Pivot Too Late? Ask "Dr Copper"

According to TransUnion, US credit card debt has jumped 20% in the first quarter of 2023 compared to 2022.  Balances on personal loans also rocketed 26% higher compared to the first quarter of 2022.  In an environment of higher interest rates and slower growth, this can indicate that consumers are using their credit cards for necessities and not leisure spending.  There is currently a heavy focus by macro analysts on liquidity, but this illustrates that liquidity is not very helpful if those who need it do not have adequate access to it. 

A person paying with a credit cardDescription automatically generated with low confidence 

Surely there is an easy fix to this problem, right?  Analysts are eagerly debating when the Fed pivot will come and stimulate the next bull market.  At the first sign of trouble, the Fed (and other central banks) can simply loosen their hawkish stance to accommodate the risk markets.  What could be the problem? 

A picture containing text, paper, printing, personDescription automatically generated 

Economic adjustments take time to have an impact on individuals.  We have potentially not yet seen the full effect of the increase in money supply from the last several years on the cost of goods.  Increased financial stress on businesses and individuals cannot be immediately rendered non-existent from a slight interest rate adjustment either.  Businesses shrinking, thousands of employees being made redundant, and money already forfeited to large credit card debt payments are not immediately remedied by this.  Essentially what happens is the consolidation of assets, small businesses, and banks into larger entities that were able to better weather a harsher interest rate environment. 


There is also something called "diminishing returns". This makes the stimulus of the GFC (featured controversially above) seem small by today's standards.  Creation of money can stimulate but it does not necessarily create value. A classic example of this is if a potato farmer gets a million dollars, he might be able to buy more surrounding land, buy a better tractor, or hire more workers, then he could grow more potatoes. But once he has a better tractor, has all the available farmland, and hired enough workers, sprinkling more money on the farmer won't increase production. Another million dollars would not immediately create new farmland or a more efficient tractor, and even if it did, it would not create more people to consume all the extra potatoes.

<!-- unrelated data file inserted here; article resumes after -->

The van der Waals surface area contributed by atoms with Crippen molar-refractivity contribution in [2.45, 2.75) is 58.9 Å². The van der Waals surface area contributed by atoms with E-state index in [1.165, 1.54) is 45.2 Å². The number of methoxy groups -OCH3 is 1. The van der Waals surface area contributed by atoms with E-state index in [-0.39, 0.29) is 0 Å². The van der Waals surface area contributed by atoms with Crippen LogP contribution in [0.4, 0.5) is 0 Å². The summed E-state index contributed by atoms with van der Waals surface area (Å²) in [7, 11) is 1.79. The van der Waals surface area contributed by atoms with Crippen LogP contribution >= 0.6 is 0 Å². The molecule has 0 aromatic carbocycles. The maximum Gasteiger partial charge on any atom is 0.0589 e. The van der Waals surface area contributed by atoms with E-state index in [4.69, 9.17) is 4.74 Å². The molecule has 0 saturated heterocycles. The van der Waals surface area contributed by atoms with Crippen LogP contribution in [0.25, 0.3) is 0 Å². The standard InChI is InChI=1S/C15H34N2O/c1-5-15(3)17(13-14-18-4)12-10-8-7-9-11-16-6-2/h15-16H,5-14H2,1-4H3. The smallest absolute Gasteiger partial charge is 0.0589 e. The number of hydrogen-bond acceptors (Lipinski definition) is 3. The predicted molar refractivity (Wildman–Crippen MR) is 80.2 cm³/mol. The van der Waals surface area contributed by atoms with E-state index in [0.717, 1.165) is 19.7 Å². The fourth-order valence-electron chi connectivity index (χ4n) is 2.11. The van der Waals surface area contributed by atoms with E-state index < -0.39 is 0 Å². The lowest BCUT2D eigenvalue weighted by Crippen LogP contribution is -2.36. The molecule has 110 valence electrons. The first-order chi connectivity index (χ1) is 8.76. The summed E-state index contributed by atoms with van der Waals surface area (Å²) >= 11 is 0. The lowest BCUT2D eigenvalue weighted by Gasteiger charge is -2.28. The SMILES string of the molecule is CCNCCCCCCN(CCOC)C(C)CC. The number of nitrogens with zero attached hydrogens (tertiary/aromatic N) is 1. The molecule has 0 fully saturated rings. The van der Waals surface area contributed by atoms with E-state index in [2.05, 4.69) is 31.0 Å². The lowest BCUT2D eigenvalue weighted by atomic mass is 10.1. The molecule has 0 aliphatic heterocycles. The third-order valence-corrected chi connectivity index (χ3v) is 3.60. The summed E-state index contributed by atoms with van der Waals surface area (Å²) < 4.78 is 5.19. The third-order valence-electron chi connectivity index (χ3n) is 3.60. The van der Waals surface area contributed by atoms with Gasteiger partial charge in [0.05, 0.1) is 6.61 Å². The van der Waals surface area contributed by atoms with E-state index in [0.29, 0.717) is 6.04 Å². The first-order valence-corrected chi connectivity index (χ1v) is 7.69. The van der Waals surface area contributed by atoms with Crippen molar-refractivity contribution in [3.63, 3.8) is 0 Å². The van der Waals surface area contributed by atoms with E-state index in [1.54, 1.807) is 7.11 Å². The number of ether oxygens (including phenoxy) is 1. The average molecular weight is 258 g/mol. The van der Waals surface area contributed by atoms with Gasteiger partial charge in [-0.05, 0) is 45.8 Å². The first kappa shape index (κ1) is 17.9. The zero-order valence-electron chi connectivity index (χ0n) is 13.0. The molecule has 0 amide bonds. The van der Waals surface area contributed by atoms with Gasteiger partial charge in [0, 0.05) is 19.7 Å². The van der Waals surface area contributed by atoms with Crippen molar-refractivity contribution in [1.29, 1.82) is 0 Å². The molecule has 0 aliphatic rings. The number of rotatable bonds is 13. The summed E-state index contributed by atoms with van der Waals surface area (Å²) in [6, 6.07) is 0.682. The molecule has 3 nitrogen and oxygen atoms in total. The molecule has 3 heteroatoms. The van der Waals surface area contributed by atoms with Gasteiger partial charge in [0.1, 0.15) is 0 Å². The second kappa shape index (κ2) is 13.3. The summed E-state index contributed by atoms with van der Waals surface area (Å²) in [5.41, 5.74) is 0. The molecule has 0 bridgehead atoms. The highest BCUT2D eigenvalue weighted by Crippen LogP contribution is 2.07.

In a fiat currency system, diminishing returns on stimulus can easily lead to the trap of increasingly large stimulus packages to create the same level of perceived prosperity as previous packages.  In a small monetary pool, a 1 trillion dollar increase in money supply can create immense change in spending behaviour.  But after this stimulus becomes normalized and the overall pool is larger, the stimulus must increase dramatically to equal the same percentage of increase.  This is how currencies can accelerate downward so quickly once the process of debasement is initiated. 

So where could one look to see the initial signs of a deeper recession? 

A picture containing screenshot, text, plot, diagramDescription automatically generated 

Copper (pictured above on a Daily candle chart) is used in virtually every aspect of modern industry and can be found in large quantities inside of appliances and electronic products.  Therefore, a decrease in orders by factories can cause a slump in the price.  First factories anticipate a downturn, then they order less copper, then distributors have less orders, retail stores receive less products, and eventually it becomes apparent that people are spending less and there is an economic slowdown.  This is a major reason copper is looked at as a starting point for economic changes. 

Looking at the chart above, it's evident that copper is testing a large support level and risks a 12% fall purely based on the support levels shown.  This does not guarantee but can imply a further economic slowdown.  This also clearly illustrates that there is a time-restricted flow for businesses to assess consumption, order raw materials, process, manufacture, and distribute.  Monetary policy can change on a dime, but businesses take time and energy to adjust. 

A picture containing screenshot, plotDescription automatically generated 

Lastly, the above chart illustrates gold's movements compared to the S&P 500 (in orange) since February this year.  Although they have both been enjoying very similar movements in the past 3 years due to the devaluing of the dollars they are priced in, one can clearly see divergences happening.  Notice the shocks pushing the S&P 500 downward and the coinciding spikes in the gold price.  It appears that on this chart, gold has been once again displaying its power as a hedge against worst case scenarios and the stock market has been doing the opposite.

Submit your question to [email protected] and SUBSCRIBE to the YouTube Channel to be notified when the GSS Insights video is live.